In other words I'm going to talk about - ask, you know, maybe some challenges and some victories that I've had in my life that maybe people didn't know about before. And then I'm also going to approach the production process differently. I'm not going to use samples which I had done for years. I'm just going to get in there with the band. You know we're going to replay everything. or we're going to create on the spot, really took a different approach to production on this album. Like I said, I mean, you know, it's important for me to stay continually challenged. Because I don't really feel like I can be inspiring if I'm not inspired and the only way that I can stay inspired is if I'm always being challenged.

CHIDEYA: You were born Tom Shimura in Tokyo, raised, you know a bunch of different places, and you used to go by the name Asia Born on stage. So when and why did you change your stage name?

Mr. BORN: I changed it in 1994 and really it was because what was happening was, I started getting a lot of press as being quote unquote, the Asian rapper, the Japanese rapper, the Asian one, the Japanese guy. You know and I think like most I think you people of color in this country, or just anybody in this country, we all want to be evaluated based on our merits, you know, and our skill. Especially when you're an artist you want to be evaluated based on your art. And I thought that, you know, being singled out in that way, I didn't think it was fair to us as a group and I didn't think it was fair to myself. And so, you know, I wanted to make albums where I would be evaluated as the artist. You know, nobody wants to be called the Asian actor or the Asian plumber, you know what I mean, or the Asian DJ. You're just a man, you're an artist.

(Soundbite of song "Is It the Skin I'm In?")

Mr. BORN: (Singing) Is it the skin that I'm in That rocks me to my soul?

CHIDEYA: You have one song, "Is It the Skin I'm In?" that talks a little bit about stereotyped preconceptions. Tell me a little bit about that one.

Mr. BORN: Well I think, you know, going back to what we were talking about before, it's like now here I am 10 years later in my career, I can talk about my challenges on my terms and constructively. Instead of - the thing that a lot of people don't realize is that, you know, at least for myself, throughout the course of my career, I've been called a million different things that I never came up with. And it goes back to what I was saying before. I really got a lot more personal on this album in a lot of different ways than I had in the past and on previous records. I get asked in interviews a lot, like what has it been like being Asian-American, being an Asian-American rapper, being an Asian-American MC. Being in the entertainment business as, you know, as an Asian-American. I get asked about it so much and it is such a part of my life that that's why I wrote the song, "Is It the Skin?"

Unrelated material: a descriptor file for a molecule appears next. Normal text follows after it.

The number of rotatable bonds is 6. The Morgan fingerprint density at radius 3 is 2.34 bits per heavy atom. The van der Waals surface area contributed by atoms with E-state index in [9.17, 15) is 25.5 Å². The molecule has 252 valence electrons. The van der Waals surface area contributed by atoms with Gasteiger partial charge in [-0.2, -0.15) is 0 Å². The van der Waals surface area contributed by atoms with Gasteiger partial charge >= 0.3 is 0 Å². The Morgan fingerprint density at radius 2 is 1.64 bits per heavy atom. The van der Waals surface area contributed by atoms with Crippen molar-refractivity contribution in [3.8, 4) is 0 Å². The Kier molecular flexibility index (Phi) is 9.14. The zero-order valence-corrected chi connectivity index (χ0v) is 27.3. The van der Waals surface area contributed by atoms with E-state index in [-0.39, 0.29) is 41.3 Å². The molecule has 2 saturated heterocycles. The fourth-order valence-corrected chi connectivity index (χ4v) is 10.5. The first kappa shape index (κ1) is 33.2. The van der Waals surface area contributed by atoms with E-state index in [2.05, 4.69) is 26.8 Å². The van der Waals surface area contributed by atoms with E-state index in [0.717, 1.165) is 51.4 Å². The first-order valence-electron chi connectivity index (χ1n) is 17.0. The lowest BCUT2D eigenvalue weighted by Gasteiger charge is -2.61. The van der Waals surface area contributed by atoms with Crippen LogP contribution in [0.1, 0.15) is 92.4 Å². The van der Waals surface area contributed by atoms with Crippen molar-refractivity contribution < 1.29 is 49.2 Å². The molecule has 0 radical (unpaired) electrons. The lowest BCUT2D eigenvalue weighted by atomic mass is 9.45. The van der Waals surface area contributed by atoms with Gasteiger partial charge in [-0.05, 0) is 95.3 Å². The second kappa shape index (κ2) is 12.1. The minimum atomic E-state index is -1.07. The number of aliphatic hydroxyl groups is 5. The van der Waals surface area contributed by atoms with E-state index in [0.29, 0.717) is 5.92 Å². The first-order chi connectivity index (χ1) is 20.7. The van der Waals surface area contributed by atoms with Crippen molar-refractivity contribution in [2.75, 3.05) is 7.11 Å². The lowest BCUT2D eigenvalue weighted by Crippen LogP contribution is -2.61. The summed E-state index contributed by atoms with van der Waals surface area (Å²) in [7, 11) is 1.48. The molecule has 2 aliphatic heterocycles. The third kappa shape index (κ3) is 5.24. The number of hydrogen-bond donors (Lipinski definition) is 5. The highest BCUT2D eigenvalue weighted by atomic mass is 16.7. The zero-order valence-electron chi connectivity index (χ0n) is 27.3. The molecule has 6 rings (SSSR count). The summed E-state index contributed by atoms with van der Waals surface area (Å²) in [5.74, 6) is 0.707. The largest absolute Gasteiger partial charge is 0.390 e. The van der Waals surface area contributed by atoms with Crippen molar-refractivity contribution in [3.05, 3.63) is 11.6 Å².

CHIDEYA: I mean, how would you describe - you have a variety of sounds, a variety of approaches to DJ'ing and producing music. But it's not, you know, it's not the guy who's just in the cipher on the corner and it's not 50 Cent. So at least in terms of how you interact with your peers and the people who you are tight with, how would you describe who you are and then where you see the artistry going from here?

Mr. BORN: The interesting thing about hip-hop right now is, you know, you could ask 10 different people what hip-hop is and they'll give you 10 different answers, and they are all correct. That's the point in history that we're at right now. You know, hip-hop spans from, you know, from Atmosphere to Lyrics Born to Lil' John to 50 Cent to Eminem to Def Jux. It's a million different things to a million different people right now and I think it's just going to continue on, on all these various trajectories and it's continue to morph and blend and change. You know, that's just what it is. You know, it's almost like - you know, you look at rock now, I mean there's a million different kinds of rock, you know. And I think that that's, you know, that the direction that hip-hop is going in.

CHIDEYA: Well, Lyrics Born, thanks so much.

Mr. BORN: Thank you. My pleasure.

CHIDEYA: Rapper and producer Lyrics Born's new album is "Everywhere At Once." He joined us from the studios at UC Berkeley School of Journalism.

(Soundbite of rap by Lyrics Born)

Mr. BORN: (Rapping) I came a long way From eating off-brand rice I came a long way From writing fourth grade rhymes I came a long way To get my pay grade high Baby, you ain't never heard me come the same way twice.

CHIDEYA: That's our show for today. Thank you for sharing your time with us. To listen to the show or subscribe to our podcast, visit our website, To join the conversation or sign up for our newsletter, visit our blog at News & Notes was created NPR News and the African-American Public Radio Consortium.